It’s no surprise that Tokyo offers high-quality water that is easily accessible from every tap in the city. Japan is renowned for its commitment to cleanliness and advanced technology, and they have leveraged these values to ensure that their capital city’s drinking water is treated to the highest standards.

Numerous individuals opt to purchase bottled water instead of consuming tap water. However, the truth is that many drinking water facilities produce water that is equivalent to, if not superior to, bottled water. Tokyo is a prime example of this.

The Ministry of Health, Labor, and Welfare has established 51 rigorous quality standards to safeguard the fundamental quality of drinking water in Tokyo. These standards incorporate tests for toxicity and hazardous pollutants, as well as assessments to guarantee desirable attributes such as color, clarity, and odor. Public water supplies in Japan are subject to more stringent regulations than those governing bottled spring water. Additionally, Tokyo’s water surpasses these standards due to the metropolitan waterworks’ stringent treatment procedure that examines approximately 200 safety and quality parameters.

Tokyo’s water supply is managed by five treatment plants under the Tokyo Waterworks. Misono Water Purification Plant, one of the five, has the capacity to treat 300,000 cubic meters (roughly 80 MGD) of water daily using conventional treatment, as well as ozone and biological activated carbon. This supplementary step effectively eliminates almost all remaining impurities from the water.

As a potent oxidizing agent, ozone reacts with a broad range of pollutants, including cancer-causing substances and microorganisms like bacteria and protozoa. This process eliminates any potential health hazards and enhances the water’s taste and odor.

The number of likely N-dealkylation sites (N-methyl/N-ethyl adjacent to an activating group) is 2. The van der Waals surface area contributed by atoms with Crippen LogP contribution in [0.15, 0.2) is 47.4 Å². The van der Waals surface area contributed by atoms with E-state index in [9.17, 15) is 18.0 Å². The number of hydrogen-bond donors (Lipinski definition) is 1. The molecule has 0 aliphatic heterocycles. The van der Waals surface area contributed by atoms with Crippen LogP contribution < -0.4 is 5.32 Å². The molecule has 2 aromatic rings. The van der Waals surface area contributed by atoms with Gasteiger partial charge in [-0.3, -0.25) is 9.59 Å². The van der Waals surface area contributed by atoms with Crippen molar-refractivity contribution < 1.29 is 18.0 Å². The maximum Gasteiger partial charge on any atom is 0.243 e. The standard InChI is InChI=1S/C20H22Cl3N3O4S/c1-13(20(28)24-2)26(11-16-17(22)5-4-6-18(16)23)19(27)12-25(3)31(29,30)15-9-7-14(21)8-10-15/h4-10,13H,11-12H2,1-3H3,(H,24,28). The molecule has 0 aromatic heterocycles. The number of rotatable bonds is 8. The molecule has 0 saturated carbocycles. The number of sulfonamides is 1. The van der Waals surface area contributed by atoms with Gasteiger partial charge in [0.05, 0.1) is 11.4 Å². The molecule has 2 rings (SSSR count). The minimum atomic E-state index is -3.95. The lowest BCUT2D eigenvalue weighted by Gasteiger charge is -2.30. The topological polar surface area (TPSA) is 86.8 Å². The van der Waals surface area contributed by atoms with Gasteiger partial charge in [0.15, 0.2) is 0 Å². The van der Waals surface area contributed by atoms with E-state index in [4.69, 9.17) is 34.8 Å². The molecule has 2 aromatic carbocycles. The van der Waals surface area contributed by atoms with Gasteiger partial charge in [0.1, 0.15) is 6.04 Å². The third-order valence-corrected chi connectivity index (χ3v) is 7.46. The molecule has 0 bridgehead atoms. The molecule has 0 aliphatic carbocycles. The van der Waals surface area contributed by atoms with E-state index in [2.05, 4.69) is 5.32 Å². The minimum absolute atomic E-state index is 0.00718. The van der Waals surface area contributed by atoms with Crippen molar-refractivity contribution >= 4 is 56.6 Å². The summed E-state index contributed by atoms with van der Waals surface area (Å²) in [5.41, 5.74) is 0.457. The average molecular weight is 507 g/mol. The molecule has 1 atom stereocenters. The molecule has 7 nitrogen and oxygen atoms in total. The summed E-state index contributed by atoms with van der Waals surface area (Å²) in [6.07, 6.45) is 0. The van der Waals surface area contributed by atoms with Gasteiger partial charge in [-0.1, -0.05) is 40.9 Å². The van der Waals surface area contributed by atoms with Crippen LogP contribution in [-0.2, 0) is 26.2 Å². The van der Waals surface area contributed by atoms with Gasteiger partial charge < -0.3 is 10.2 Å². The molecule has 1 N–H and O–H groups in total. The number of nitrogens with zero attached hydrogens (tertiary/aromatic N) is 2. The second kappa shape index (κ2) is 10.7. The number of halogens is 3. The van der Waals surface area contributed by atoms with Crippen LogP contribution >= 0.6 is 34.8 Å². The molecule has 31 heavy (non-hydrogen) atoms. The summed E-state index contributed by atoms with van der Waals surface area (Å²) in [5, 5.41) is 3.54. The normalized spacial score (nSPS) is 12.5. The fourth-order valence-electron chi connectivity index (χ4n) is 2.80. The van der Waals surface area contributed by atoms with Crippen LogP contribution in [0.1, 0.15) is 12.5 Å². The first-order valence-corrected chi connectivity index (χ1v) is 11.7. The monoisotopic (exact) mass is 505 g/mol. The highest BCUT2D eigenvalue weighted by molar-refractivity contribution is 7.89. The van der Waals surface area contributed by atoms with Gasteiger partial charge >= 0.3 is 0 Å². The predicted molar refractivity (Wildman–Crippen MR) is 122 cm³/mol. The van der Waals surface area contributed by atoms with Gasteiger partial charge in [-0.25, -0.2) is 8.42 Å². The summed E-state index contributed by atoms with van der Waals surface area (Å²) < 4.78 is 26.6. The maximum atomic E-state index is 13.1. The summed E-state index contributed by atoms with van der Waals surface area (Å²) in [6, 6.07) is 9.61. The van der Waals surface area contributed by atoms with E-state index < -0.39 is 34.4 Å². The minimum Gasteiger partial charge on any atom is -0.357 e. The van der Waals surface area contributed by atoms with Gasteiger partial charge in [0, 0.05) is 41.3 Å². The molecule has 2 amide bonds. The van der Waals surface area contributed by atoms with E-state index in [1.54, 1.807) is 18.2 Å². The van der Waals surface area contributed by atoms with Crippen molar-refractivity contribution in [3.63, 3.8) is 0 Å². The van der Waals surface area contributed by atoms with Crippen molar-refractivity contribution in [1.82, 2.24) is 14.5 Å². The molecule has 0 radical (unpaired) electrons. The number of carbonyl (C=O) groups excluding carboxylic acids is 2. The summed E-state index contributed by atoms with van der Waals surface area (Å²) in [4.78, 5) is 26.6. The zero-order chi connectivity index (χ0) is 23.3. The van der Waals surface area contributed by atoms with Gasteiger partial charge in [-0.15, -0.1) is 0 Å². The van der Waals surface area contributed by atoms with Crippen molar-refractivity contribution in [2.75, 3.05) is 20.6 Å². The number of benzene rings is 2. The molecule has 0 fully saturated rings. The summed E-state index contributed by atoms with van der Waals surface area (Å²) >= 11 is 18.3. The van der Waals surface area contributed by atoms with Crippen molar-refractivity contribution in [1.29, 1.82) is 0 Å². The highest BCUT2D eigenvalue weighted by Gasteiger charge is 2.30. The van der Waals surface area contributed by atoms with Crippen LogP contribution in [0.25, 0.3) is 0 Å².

During the second phase of the process, water travels from the ozone contact chamber to biofiltration ponds that contain various grades of biological activated carbon. This microporous carbon not only eliminates organic impurities similarly to a home water purifier, but it also promotes microorganisms that decompose remaining impurities and byproducts of ozone treatment. If left untreated, these pollutants can diminish the water’s taste and aroma.

The degree of water treatment depends on the quality of the source water. Currently, Tokyo derives 80% of its water from the Tonegawa and Arakawa Rivers, while the remaining 20% is obtained from the Tamagawa River. The Tamagawa River’s purity is such that standard treatment suffices to make it safe for drinking. However, the Tonegawa and Arakawa Rivers necessitate the advanced treatment methods described earlier.

Numerous large-scale drinking water facilities in the US and Canada have adopted the ozone biofiltration treatment method. As a matter of fact, more than 1.6 billion gallons of water are treated with ozone each day in the US alone. Several of these facilities have conducted blind taste tests, pitting tap water against bottled water to determine which is superior, and in numerous cities that employ advanced ozone water treatment, tap water has emerged victorious.